Just past Lake Louise and into Yoho National Park, there’s a small road that reaches 12 km up from the Trans-Canada Highway to Lake O’Hara. After we kissed the baby goodbye, we headed for the mountains, reaching the trailhead around noon. The day was perfect for a hike. The sun was warm, there was fresh snow and partly cloudy skies. Every step of the trek had a spectacular view of mountains and tall trees.
We were the only snowshoers on the road that day. Everyone else took cross-country skis, which makes for a faster trip, especially on the way down. I think it took us about 5 hours up and 4 down. Some said they could ski out in only 90 minutes. About half-way through the hike we encountered these vagabonds:
Kate and Lara are true mountain girls. They are no strangers to the outdoors. But they definitely got more than they bargained for. They were each pulling a child in a Chariot behind. Tinder was 8 months old–just 5 days older than E–and Layla was 2, and a whopping 34 pounds. That’s quite a lot of weight to pull. Including diaper changes and nursing breaks, they took 10 hours to do what we did in 5. Every time I wanted to take a break I would just think about them. They were working so much harder than me.
There were some steep stretches toward the end of the hike, but the worst part was the last 500 meters or so. It was a very narrow passage with steep drop-offs in a couple places, and the terrain was very up-and-down. As we were going through we could see the tracks of one skier who actually took off his/her skis to walk through the worst part, and then returned to skiing after 100-200 meters. Of course the only thing we could think of was how on earth a Chariot would make it through here (Okay truthfully, it wasn’t the only thing I was thinking about. I was also wondering when I could take off my pack. It was heavy and this was my first time backpacking).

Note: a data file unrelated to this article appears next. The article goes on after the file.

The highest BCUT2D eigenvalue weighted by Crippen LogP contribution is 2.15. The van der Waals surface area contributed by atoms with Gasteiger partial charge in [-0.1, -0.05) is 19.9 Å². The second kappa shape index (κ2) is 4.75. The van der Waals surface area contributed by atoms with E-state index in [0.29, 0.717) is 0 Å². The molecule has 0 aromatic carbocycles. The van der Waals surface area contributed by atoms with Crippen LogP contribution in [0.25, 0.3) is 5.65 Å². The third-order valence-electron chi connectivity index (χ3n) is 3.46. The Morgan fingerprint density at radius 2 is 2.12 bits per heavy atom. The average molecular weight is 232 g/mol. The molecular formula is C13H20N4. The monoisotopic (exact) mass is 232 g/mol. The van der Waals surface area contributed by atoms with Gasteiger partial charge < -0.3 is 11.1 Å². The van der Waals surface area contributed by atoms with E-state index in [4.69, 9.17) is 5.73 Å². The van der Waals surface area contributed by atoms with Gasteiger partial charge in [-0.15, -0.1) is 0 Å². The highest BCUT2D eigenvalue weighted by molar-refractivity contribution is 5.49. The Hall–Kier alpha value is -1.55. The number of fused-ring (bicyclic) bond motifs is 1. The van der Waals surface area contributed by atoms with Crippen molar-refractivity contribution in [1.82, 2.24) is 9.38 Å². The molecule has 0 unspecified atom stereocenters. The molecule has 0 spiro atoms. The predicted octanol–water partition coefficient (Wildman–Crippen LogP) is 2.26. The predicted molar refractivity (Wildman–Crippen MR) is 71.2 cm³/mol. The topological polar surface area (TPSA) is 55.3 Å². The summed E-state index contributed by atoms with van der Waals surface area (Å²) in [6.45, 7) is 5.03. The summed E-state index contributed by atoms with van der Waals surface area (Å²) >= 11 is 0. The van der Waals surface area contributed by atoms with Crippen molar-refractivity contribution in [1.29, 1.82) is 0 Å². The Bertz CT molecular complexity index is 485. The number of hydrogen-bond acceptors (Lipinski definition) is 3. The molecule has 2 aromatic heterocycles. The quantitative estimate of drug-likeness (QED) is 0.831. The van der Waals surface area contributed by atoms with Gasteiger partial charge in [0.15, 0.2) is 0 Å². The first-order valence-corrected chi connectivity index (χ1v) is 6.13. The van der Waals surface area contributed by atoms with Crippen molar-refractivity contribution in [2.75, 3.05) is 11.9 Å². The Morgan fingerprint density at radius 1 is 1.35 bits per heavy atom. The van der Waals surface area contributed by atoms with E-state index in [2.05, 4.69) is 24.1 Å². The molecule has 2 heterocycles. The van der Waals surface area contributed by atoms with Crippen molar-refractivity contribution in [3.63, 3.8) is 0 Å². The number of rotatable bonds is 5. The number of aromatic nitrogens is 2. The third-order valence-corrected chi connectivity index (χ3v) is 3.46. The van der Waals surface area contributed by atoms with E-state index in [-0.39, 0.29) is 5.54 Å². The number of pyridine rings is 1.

Past that narrow neck, the trail opens up into a clearing. We could see the puff of the chimney off to the left, which was encouraging for sure, but we had to just stop in our tracks and look up. An amazing panorama of jagged mountains surrounding us on all sides. It felt as though we were walking through an optical illusion. The toothy mountains seemed distant and close at the same time. It was at that point when M said this might be his favorite hike in the Rockies. Really, I said? Even better than the Valley of the 6 Glaciers? Yes. We’ll still do that hike this summer though.
After drinking in the scenery for a few minutes, we dropped our packs at the cabin. There are two cabins, actually. One has about 8 beds, the other has 12 beds and a kitchen. In the main cabin, there was a crowd–one couple from Saskatchewan who does this hike every winter, and who skied in that morning. Then there were about 7 or 8 men from Alberta who seemed to have been there for quite a few days. They were playing cribbage and eating oysters with goat cheese. We made it a quick pit stop, and were on the trail again very soon. We wanted to go back and help Lara and Kate with the kids.
They were nearly 2 kilometers away from the cabin when we found them, and ready for a break. M and I both took a turn pulling the Chariots for a while (that’s me, above in the purple). When the trail got narrow, each Chariot had one pushing and one pulling to steer through. Kate was impatient and frustrated though, and maybe she had too much faith in me steering behind her. Timber wasn’t buckled in properly and the Chariot lost its footing when Kate aggressively tried pulling through (Seriously, I don’t know how she still had so much energy). We recovered quickly, but I think it was that incident that started a lot of swearing. From Kate, not me. She apologized later.
The crew was already stoking a fire in the small cabin for the two moms. Once we escorted them to the door, we were off again, finally to see the lake.
To be continued…